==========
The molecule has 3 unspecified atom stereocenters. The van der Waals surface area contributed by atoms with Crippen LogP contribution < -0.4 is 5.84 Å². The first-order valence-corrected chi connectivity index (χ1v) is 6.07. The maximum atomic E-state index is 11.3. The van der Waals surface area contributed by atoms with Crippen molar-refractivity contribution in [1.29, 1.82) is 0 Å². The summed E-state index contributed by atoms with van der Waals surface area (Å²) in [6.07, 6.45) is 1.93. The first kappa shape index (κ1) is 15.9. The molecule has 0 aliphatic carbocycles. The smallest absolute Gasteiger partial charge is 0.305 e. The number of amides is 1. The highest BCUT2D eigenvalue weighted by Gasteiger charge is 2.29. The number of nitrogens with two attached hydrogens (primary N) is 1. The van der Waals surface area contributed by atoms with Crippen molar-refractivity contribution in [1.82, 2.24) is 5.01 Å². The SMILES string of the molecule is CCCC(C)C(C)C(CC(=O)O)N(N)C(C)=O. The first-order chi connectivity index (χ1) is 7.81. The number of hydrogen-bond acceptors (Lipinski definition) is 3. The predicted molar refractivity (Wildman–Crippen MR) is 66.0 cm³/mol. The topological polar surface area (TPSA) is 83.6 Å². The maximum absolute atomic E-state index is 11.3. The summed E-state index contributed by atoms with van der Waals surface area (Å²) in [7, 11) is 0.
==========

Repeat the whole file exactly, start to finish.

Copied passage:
The molecule has 3 unspecified atom stereocenters. The van der Waals surface area contributed by atoms with Crippen LogP contribution < -0.4 is 5.84 Å². The first-order valence-corrected chi connectivity index (χ1v) is 6.07. The maximum atomic E-state index is 11.3. The van der Waals surface area contributed by atoms with Crippen molar-refractivity contribution in [1.29, 1.82) is 0 Å². The summed E-state index contributed by atoms with van der Waals surface area (Å²) in [6.07, 6.45) is 1.93. The first kappa shape index (κ1) is 15.9. The molecule has 0 aliphatic carbocycles. The smallest absolute Gasteiger partial charge is 0.305 e. The number of amides is 1. The highest BCUT2D eigenvalue weighted by Gasteiger charge is 2.29. The number of nitrogens with two attached hydrogens (primary N) is 1. The van der Waals surface area contributed by atoms with Crippen molar-refractivity contribution in [1.82, 2.24) is 5.01 Å². The SMILES string of the molecule is CCCC(C)C(C)C(CC(=O)O)N(N)C(C)=O. The first-order chi connectivity index (χ1) is 7.81. The number of hydrogen-bond acceptors (Lipinski definition) is 3. The predicted molar refractivity (Wildman–Crippen MR) is 66.0 cm³/mol. The topological polar surface area (TPSA) is 83.6 Å². The maximum absolute atomic E-state index is 11.3. The summed E-state index contributed by atoms with van der Waals surface area (Å²) in [7, 11) is 0.